God always educates us down to the scruple. Is my ear so keen to hear the tiniest whisper of the Spirit that I know what I should do? "Grieve not the Holy Spirit." He does not come with a voice like thunder; His voice is so gentle that it is easy to ignore it. The one thing that keeps the conscience sensitive to Him is the continual habit of being open to God on the inside. When there is any debate, quit. "Why shouldn't I do this?" You are on the wrong track. There is no debate possible when conscience speaks. At your peril, you allow one thing to obscure your inner communion with God. Drop it, whatever it is, and see that you keep your inner vision clear.

G. K. Chesterton Day by Day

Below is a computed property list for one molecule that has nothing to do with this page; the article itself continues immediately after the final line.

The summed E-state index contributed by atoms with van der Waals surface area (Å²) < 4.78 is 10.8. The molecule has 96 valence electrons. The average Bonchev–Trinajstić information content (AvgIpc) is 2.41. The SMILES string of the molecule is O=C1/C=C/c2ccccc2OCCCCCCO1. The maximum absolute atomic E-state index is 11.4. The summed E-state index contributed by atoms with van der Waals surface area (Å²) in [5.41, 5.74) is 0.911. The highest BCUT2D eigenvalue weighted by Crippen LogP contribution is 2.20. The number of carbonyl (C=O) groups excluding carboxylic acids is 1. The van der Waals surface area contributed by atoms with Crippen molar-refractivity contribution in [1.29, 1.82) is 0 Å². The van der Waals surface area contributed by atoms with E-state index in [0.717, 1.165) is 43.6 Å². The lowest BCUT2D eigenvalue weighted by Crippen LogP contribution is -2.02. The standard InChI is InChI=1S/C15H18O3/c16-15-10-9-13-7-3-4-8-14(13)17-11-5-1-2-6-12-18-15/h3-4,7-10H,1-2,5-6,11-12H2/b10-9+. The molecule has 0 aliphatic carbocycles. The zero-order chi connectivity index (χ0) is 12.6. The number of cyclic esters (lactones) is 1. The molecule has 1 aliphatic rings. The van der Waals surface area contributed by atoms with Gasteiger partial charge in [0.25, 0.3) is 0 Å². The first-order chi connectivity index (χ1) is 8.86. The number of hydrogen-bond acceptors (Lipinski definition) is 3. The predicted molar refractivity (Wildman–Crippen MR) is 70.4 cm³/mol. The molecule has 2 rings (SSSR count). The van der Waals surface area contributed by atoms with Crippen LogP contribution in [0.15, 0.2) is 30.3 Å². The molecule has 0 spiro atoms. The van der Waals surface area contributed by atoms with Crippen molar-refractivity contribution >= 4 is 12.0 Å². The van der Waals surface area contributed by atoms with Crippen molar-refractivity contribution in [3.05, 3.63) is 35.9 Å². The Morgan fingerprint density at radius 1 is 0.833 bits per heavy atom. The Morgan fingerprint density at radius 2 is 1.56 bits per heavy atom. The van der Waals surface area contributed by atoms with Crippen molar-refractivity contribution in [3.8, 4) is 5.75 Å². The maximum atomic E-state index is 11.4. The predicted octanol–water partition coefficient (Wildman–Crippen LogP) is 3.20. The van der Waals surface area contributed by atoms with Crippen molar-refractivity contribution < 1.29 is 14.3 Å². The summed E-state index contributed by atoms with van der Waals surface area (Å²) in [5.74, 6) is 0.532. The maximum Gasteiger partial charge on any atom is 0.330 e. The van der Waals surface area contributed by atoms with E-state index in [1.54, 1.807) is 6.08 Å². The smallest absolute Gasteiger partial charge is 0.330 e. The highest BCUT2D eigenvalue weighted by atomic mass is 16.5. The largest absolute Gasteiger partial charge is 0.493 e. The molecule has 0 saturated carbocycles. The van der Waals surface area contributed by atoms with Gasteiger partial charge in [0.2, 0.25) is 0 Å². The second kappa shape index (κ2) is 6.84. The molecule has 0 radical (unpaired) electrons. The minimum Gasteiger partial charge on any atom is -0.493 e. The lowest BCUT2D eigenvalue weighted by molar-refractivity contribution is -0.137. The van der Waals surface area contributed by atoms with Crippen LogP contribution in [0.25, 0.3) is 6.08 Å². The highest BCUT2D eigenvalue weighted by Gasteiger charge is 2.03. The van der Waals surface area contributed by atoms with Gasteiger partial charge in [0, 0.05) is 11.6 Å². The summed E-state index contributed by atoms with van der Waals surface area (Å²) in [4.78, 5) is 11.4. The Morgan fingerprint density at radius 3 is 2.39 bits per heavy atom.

SOLDIERS have many faults, but they have one redeeming merit: they are never worshippers of Force. Soldiers more than any other men are taught severely and systematically that might is not right. The fact is obvious: the might is in the hundred men who obey. The right (or what is held to be right) is in the one man who commands them. They learn to obey symbols, arbitrary things, stripes on an arm, buttons on a coat, a title, a flag. These may be artificial things; they may be unreasonable things; they may, if you will, be wicked things: but they are not weak things. They are not Force, and they do not look like Force. They are parts of an idea, of the idea of discipline; if you will, of the idea of tyranny; but still an idea. No soldier could possibly say that his own bayonets were his authority. No soldier could possibly say that he came in the name of his own bayonets. It would be as absurd as if a postman said that he came inside his bag. I do not, as I have said, underrate the evils that really do arise from militarism and the military ethic. It tends to give people wooden faces and sometimes wooden heads. It tends, moreover (both through its specialization and through its constant obedience), to a certain loss of real independence and strength of character. This has almost always been found when people made the mistake of turning the soldier into a statesman, under the mistaken impression that be was a strong man. The Duke of Wellington, for instance, was a strong soldier and therefore a weak statesman. But the soldier is always, by the nature of things, loyal to something. And as long as one is loyal to something one can never be a worshipper of mere force. For mere force, violence in the abstract, is the enemy of anything we love. To love anything is to see it at once under lowering skies of danger. Loyalty implies loyalty in misfortune; and when a soldier has accepted any nation's uniform he has already accepted its defeat.